In A Portrait of Emily Price by Katherine Reay, the title character is a “fixer.” She works for an insurance company in restoration, particularly of art pieces, but she also tackles wall damage, toys, even appliances. In the rest of her life, her dysfunctional broken family developed the “fixer” in her as well. When her sister can’t keep a job, Emily has to find a new one for her. When her clients reveal issues beyond the fire damage in their home, she tries to help the visible as well as invisible family problems. She would like to be an artist as well and has a degree of talent, but something is missing.
Though she lives in Chicago, she’s been sent to Atlanta for her most recent assignment, and her company rented space in a conservator’s studio for her work. The proprietor, Joseph, takes her to his aunt and uncle’s Italian restaurant her first night in town, where she meets his brother, Benito, or Ben. Ben is visiting from Italy, where he works in his family’s restaurant, and is helping his aunt and uncle revitalize their place. Immediately attracted to Ben, Emily agrees to help him restore the restaurant in her spare time. They fall in love (no spoiler, as this happens early in the book and is mentioned in the summary on the back), marry, and she accompanies him back to Italy.
But it’s no fairy tale honeymoon. Ben’s mother doesn’t approve and feels hurt that she was left out of her son’s wedding. Much of the family lets her know in covert ways that she doesn’t fit in. She feels constantly in the way, and efforts to help usually end up making things worse. Ben’s time away has left the family restaurant in a mess, so he’s working all hours to get things back in shape. Only Lucio, Ben’s father, shows Emily any kind of warmth or welcome, and later, Ben’s sister Francesca does as well.
Emily’s fixer mode kicks in, but without understanding the background of the issues, the family, and the culture, her advice and actions backfire. She has to learn that everything can’t be fixed, and furthermore, it’s not always her job to try. But somehow amidst all the pain, she finds a new freedom in her own art.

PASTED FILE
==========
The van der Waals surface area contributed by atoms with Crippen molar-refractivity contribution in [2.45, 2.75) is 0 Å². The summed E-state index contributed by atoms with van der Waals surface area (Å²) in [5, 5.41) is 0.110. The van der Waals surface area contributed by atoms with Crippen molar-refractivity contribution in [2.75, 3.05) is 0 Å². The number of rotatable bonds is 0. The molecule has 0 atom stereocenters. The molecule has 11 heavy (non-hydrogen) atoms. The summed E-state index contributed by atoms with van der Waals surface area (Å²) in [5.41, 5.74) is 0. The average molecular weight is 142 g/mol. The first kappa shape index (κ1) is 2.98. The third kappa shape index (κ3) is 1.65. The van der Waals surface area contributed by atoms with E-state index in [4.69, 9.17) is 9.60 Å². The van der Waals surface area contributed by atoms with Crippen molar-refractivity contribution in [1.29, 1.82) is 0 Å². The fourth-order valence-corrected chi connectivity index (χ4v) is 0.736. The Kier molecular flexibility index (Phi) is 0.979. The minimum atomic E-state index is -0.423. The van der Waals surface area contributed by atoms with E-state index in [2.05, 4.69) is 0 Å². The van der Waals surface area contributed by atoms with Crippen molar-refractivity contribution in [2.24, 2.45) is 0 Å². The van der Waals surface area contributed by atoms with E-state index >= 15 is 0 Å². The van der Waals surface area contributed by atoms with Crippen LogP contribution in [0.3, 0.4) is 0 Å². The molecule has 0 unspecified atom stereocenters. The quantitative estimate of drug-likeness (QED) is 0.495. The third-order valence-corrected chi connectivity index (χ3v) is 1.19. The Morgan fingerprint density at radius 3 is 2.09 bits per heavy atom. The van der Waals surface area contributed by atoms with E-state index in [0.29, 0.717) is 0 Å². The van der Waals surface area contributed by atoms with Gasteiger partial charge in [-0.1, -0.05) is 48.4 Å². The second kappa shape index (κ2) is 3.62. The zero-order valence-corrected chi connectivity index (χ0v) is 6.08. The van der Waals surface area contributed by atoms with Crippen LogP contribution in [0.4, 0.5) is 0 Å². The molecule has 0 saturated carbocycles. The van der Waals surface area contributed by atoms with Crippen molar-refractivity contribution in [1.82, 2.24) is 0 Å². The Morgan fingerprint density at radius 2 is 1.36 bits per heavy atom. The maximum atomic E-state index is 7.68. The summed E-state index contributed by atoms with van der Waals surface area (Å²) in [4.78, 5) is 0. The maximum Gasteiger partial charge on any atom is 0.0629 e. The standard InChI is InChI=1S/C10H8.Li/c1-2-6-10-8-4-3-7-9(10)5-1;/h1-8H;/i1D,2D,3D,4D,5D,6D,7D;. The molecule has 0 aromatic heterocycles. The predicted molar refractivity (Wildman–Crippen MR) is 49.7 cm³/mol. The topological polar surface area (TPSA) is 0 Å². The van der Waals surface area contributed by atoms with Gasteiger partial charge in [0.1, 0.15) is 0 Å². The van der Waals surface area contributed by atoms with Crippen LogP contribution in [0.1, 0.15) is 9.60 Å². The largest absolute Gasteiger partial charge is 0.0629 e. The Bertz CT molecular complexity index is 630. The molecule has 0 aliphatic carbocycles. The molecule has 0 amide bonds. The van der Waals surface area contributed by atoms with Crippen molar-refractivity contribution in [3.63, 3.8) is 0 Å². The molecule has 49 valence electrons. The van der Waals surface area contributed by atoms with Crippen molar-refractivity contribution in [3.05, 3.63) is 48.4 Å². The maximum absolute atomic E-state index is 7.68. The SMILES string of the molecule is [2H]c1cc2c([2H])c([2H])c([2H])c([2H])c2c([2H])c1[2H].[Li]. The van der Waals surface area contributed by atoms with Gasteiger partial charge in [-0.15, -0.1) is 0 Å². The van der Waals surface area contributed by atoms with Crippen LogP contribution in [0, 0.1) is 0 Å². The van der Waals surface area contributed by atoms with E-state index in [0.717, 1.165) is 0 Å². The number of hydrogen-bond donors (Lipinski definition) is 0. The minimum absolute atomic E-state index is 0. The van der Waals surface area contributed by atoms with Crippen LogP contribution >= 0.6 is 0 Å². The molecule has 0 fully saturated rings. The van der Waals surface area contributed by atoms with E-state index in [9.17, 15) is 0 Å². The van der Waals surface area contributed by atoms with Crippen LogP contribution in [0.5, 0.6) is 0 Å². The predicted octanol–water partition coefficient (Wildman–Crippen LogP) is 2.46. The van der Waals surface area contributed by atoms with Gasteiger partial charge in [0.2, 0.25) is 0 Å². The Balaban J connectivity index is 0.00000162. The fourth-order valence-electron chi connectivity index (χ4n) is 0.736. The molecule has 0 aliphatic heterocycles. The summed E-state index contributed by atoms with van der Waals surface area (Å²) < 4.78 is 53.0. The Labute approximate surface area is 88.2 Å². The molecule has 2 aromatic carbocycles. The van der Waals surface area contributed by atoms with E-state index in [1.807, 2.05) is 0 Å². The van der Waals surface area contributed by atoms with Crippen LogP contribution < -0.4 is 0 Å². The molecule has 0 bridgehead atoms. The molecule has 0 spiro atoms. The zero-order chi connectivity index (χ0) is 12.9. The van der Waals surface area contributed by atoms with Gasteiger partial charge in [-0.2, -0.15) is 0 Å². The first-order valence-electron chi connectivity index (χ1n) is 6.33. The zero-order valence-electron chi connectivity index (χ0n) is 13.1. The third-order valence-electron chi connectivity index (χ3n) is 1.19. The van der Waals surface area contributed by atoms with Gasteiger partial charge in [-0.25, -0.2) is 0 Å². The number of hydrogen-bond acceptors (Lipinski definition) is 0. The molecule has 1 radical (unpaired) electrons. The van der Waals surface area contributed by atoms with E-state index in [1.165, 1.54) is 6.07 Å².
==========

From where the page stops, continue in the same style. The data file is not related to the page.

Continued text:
Yet when she unwittingly stumbles across a long-hidden family secret, it seems to be the last straw, for her as well as Ben’s mother. Will all the relationships shatter, or can they find the grace to heal?
One of Reay’s hallmarks is the wealth of literary allusions in her books. There didn’t seem to me to be quite as many this time, and they mainly came in Lucio’s book recommendations to Emily. Sadly, I wasn’t familiar with most of them, but one I did know was Jane Austen’s Emma. One review at Amazon mentioned this book was a nod to Emma. I hadn’t really caught that – the plots aren’t similar, but Emma and Emily do share “fixer” tendencies (and name similarities I just noticed.) I wished I had thought of that in the passages where Emily discussed her thoughts on Emma.
Reay also usually writes Christian fiction, and around 3/4 of the way into the book, I realized that aspect was absent, and Emily herself seemed woefully ignorant about the Bible or spiritual things. But it does come through in the end. Since it’s in Italy, it’s heavily Catholic-flavored, but the need and provision for grace do come through.
Reay infuses the book with a lot of detail about art restoration, Italy, and Italian cooking, but it flows naturally and nothing sounds overly technical. I almost felt like I could see the sunflowers out the window and smell some rich sauce simmering in the kitchen.
I loved her characters here, especially Emily, Ben, and Lucio, but all of them are well fleshed-out.
This was a book that pulled me in and made me want to spend all day curled up with it.
Update: Here is an interview with the author about this book, her blog, and the C. S. Lewis roots to her stories. It’s an excerpt from a longer interview here.
(Sharing with Semicolon‘s Saturday Review of Books)